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Press release/statement

Voting Rights Advocates File Brief Against Massachusetts’s 20-Day Voter Registration Deadline

MASSACHUSETTS - Yesterday, Demos, Rock the Vote, SEIU, and Massachusetts Community Action Network (MCAN), represented by attorneys from Cooley LLP, filed an amicus brief in a case challenging Massachusetts’s 20-day voter registration cutoff. In the case, Chelsea Collaborative v. Gavin, the Supreme Judicial Court of Massachusetts is being asked to determine whether the state’s voter registration deadline violates the Massachusetts Constitution.

“In a democracy, our votes are our voice,” said Naila Awan, Counsel at Dēmos. “A 20-day voter registration cutoff unfairly keeps thousands of eligible people from voting until the next election. Historically marginalized communities, including voters of color and low-income populations, as well as people who have recently moved, are the most likely to be disenfranchised by early cutoffs like Massachusetts’s.”

Last summer, the Suffolk Superior Court ruled that Massachusetts’s voter registration deadline violated the right to vote enshrined in the state’s constitution. It determined that election officials continued to process applications and add voters to the rolls after the 20-day deadline, and that the officials had to rely on a program to actually remove the name of late registrants from the final voter printout.

“Massachusetts’s early voter registration deadlines fail to serve a compelling or legitimate interest and improperly burden a state constitutional right,” said Ellen Scordino, Partner at Cooley LLP. “There are a number of proven, commonsense alternatives that the state could adopt that would expand, rather than restrict, the right to vote.”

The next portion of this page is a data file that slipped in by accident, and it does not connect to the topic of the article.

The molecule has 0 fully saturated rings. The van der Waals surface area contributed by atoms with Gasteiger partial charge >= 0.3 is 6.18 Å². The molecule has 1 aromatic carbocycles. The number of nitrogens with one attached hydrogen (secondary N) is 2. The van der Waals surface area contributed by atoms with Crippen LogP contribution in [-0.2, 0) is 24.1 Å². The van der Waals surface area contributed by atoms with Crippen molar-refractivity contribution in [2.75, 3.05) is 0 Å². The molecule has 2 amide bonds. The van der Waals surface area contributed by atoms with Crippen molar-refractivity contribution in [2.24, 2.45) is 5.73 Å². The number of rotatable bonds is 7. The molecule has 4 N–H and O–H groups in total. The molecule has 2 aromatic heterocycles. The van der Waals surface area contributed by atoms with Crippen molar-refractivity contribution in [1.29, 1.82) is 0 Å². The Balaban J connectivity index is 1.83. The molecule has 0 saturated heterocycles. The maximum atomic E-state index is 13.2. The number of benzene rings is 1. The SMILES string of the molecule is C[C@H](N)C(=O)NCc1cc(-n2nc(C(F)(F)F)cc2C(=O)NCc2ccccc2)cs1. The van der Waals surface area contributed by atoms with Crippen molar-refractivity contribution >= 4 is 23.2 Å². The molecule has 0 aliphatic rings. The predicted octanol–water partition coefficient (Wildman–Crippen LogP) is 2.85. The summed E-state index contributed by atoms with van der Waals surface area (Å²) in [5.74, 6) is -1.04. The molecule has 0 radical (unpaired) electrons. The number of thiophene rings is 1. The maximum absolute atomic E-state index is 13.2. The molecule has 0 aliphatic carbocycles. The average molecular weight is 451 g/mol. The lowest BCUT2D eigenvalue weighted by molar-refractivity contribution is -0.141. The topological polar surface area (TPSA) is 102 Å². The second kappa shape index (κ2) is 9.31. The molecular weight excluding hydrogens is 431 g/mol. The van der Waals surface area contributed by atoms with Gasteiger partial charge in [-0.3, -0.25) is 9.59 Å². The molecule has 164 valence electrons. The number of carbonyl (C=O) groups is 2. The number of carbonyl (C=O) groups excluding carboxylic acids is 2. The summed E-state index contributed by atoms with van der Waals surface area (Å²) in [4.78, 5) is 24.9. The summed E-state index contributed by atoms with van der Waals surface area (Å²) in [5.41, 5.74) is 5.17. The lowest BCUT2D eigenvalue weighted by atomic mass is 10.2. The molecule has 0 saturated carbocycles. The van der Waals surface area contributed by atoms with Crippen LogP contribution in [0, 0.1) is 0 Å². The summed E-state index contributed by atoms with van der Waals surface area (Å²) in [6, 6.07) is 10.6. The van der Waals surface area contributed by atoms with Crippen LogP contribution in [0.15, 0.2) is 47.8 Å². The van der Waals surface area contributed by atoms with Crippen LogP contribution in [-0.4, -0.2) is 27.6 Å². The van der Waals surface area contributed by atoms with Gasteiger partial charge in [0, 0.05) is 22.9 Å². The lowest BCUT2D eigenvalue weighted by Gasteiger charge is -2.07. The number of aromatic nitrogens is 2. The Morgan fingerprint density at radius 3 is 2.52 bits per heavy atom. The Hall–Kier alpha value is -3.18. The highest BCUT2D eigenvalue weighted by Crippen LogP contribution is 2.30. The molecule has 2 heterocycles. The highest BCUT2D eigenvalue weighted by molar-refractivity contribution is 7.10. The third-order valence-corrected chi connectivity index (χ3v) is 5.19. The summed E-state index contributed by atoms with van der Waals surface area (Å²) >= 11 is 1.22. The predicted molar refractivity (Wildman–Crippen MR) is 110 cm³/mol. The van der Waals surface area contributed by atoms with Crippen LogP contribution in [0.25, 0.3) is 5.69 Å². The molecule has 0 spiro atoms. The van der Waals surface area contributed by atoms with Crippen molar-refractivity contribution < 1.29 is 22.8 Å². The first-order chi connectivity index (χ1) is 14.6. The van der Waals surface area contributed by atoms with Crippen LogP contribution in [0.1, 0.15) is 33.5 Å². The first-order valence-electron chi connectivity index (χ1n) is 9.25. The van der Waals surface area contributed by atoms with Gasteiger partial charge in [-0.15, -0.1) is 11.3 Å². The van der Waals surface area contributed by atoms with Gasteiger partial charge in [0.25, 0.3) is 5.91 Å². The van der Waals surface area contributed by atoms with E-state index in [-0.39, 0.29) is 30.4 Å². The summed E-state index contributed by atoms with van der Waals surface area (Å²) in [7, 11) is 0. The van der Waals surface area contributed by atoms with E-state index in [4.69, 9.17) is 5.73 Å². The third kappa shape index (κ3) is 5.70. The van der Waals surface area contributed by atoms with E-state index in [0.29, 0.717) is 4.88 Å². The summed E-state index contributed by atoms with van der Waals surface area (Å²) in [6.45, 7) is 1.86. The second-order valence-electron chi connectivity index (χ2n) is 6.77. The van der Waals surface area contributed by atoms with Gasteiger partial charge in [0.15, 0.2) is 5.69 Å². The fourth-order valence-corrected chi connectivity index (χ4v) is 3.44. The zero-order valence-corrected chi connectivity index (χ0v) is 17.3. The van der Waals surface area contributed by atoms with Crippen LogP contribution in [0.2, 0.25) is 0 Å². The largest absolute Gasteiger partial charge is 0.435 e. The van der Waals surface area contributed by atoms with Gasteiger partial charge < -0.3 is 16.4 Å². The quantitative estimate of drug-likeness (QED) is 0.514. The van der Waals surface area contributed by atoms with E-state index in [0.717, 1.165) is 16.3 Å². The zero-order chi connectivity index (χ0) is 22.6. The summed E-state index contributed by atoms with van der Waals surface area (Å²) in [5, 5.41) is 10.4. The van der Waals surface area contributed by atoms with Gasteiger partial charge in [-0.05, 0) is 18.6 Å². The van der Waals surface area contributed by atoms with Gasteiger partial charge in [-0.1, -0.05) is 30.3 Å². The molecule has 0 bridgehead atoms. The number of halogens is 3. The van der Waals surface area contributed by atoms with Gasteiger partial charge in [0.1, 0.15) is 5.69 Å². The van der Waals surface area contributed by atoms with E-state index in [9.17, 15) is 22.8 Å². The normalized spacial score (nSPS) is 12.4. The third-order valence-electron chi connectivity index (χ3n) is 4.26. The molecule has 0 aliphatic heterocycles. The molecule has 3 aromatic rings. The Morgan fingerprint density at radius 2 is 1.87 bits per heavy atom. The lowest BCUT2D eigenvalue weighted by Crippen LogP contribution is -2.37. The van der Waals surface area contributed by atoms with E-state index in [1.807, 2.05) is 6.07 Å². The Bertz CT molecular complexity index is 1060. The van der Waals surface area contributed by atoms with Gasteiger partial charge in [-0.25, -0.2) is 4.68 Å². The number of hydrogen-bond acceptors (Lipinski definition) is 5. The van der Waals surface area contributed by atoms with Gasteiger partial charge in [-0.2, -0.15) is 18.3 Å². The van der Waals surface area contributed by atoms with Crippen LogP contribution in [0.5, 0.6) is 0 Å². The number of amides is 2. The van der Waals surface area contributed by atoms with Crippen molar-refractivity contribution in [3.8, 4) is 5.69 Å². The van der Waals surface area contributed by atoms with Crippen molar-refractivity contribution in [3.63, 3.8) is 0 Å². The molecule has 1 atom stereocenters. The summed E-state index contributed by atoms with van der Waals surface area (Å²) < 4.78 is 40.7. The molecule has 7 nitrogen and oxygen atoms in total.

The amicus brief examines how, across the country, legislatures in sixteen states and the District of Columbia have done away with formal voter registration cutoffs by enacting Same-Day Registration (SDR). SDR allows eligible individuals to register and vote on the same day; it may be available during early voting and on Election Day.

“SDR is not only feasible, it is an efficient and effective way to make voting more accessible,” said Jen Tolentino, Director of Policy and Civic Tech at Rock the Vote. “SDR brings more Americans, especially first-time voters, into the political process by allowing them to register to vote in the weeks leading up to an election, when the public is most likely to be tuned in to the political process.”

In 2016, the six states with the highest voter turnout were also states that offered SDR. And, on average, voter turnout is seven points higher in states where SDR is available.

“Same-Day Registration helps create an electorate that is more representative of the state’s population,” said Rev. Dorothelia Littlepage of MCAN’s Boston group, Prophetic Resistance Boston. “That’s a big deal in Massachusetts, where huge racial disparities are reflected in voter registration rates.”

In states where it is available, SDR is disproportionately relied on by voters of color, low-income voters, and other traditionally marginalized populations that tend to move at higher rates and find themselves needing to update their voter registration information with greater regularity.

“As the brief makes it clear, Same-Day Registration systems benefit our democracy without burdening election administrators, and without financially burdening states,” said Harris Gruman, Executive Director of SEIU, Massachusetts State Council. “The fact that SDR has been effectively implemented by so many states makes it is clear that Massachusetts’s 20-day registration cutoff simply cannot be justified.”